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Cutting Government Debt Is a Myth

U.K. Prime Minister David Cameron warned of the growing risk that Britain's creditors could start to question "our ability and resolve to pay off our debts" on Wednesday as he wrapped up his Conservative Party's annual meeting in Birmingham, Britain's second city.

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"We're one of those Western countries getting on top of debt problems, " Chancellor George Osborne told CNBC on Monday ahead of a key note speech in which he promised Britain would overcome its debt problems under his government's leadership.

"We've got a credible plan to reduce our budget deficit that's delivering very low interest rates for us in the markets at the moment. That is the proof that there's international confidence in our plan, " he added.

On this the U.K. government is correct, international bond investors are happy to hold U.K. government debt even if the 10-year Gilt pays only 1.7 percent interest as U.K. inflation runs at 2.5 percent.

Both Osborne and Cameron are very careful to say they are aiming to reduce the U.K.'s budget deficit, not the U.K.'s debt burden, which continues to rise despite an austerity program that has seen the leaders' government and personal poll ratings fall sharply.

This is because they know that the key political question of our time is how much more debt governments will rack up over the coming years, not how much debt will be cut.

This is because governments in highly-indebted developed nations like the U.K., U.S., the euro zone, and Japan face three options, none of which has any chance of actually reducing total government debt in the short to medium term.

Option one is the course being taken by Cameron and Osborne . Reduce the pace of government borrowing by imposing austerity measures and curbs on government spending that slow the pace at which total government debt is rising . Known as Plan A in the U.K., this strategy has until now convinced international investors to buy U.K. debt and kept U.K. borrowing costs low.

Cameron and Osborne's opponents claim Plan A has driven the U.K. into a deep recession and is failing to address the U.K.'s total debt burden. Without getting into the weeds on the political debate, the response from Cameron and Osborne is that without the government spending cuts, the total debt burden would be far higher as the interest rate international investors would demand to hold U.K. debt would rise.

Option two is to severely slash government spending in the hope of rebalancing an economy towards private enterprise and away from government largesse. This is the option that many of those attending the Conservative Party Conference really want Cameron and Osborne to pursue. "No one is even having that debate, " said one leading delegate and a rising star of the Conservative Party. "We have to be competitive on the global stage and that means slashing welfare, addressing the pension time bomb and getting the long-term unemployed back into work and off the welfare bill."

Known as the nuclear option in some circles, slashing government spending by huge amounts like we have seen in Greece and Ireland over the last few years has led to mixed results. In Greece the story is well known: locked out of the international bond market the Greek economy has shrunk by 20 percent over the last five years leaving the country dependent on bailout money and questions on its place within the euro zone, amid widespread anger and economic misery. Ireland slashed government spending and managed to win the support of international investors who now demand 5 percent to lend to Ireland over 10 years. It's also lead some commentators to ask if the country might soon leave the so-called PIIGS economies.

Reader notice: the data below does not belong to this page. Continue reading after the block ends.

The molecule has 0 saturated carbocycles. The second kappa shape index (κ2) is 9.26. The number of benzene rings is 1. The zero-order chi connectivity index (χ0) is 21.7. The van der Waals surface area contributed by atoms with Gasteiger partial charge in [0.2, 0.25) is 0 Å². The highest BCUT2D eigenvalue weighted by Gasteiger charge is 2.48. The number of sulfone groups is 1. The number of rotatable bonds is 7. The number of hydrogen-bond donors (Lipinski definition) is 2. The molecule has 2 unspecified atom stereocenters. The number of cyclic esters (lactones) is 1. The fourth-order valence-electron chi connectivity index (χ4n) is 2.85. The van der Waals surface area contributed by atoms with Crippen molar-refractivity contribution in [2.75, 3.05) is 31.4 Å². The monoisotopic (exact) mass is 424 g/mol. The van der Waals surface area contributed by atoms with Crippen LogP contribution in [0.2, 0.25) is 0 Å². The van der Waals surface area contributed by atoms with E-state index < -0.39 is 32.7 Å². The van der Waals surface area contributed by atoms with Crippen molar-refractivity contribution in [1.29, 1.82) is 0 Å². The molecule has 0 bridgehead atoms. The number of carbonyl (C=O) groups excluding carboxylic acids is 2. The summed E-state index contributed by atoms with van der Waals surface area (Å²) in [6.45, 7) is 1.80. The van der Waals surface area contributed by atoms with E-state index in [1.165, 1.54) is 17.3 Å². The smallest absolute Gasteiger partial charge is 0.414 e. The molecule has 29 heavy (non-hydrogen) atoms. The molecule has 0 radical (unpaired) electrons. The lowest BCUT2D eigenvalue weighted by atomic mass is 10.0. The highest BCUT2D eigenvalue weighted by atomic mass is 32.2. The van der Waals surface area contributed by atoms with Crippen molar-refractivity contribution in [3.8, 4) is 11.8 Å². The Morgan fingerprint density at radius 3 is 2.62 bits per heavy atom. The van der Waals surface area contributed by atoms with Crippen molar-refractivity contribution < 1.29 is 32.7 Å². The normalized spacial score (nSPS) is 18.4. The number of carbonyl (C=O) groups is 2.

The International Monetary Fund predicts that for every $1 cut from government spending 50 cents is lost to total output. The multiplier was cited by the IMF as a reason that the U.K. may want to consider a Plan B if growth does not rebound soon and the G7 economy fails to exit its recession . The U.K. may not be for turning, a la Margaret Thatcher's famous phrase, but the IMF and others are beginning to ask if it is time to think about Option three, raising borrowing and government spending in order to boost growth. "The conversation has moved in this direction in recent weeks, " said Marc Ostwald, a strategist at Monument Securities in an interview with CNBC Europe's "Squawk Box" on Thursday.

Option three has to an extent been the course taken by President Barack Obama . With the U.S. government borrowing over a trillion dollars this year and total debt now topping $16 trillion, what to do next is the key question facing American voters as the country edges closer to a fiscal cliff. Keep borrowing and spending in the hope that growth will become sustainable and help put the deficit into surplus or go with option one or option two?

Whatever course America, the U.K. or the rest of the developed world take, no one should be betting that government debt will stop rising anytime soon as government debt reduction is a myth and will remain so for the foreseeable future.

—By CNBC's Patrick Allen

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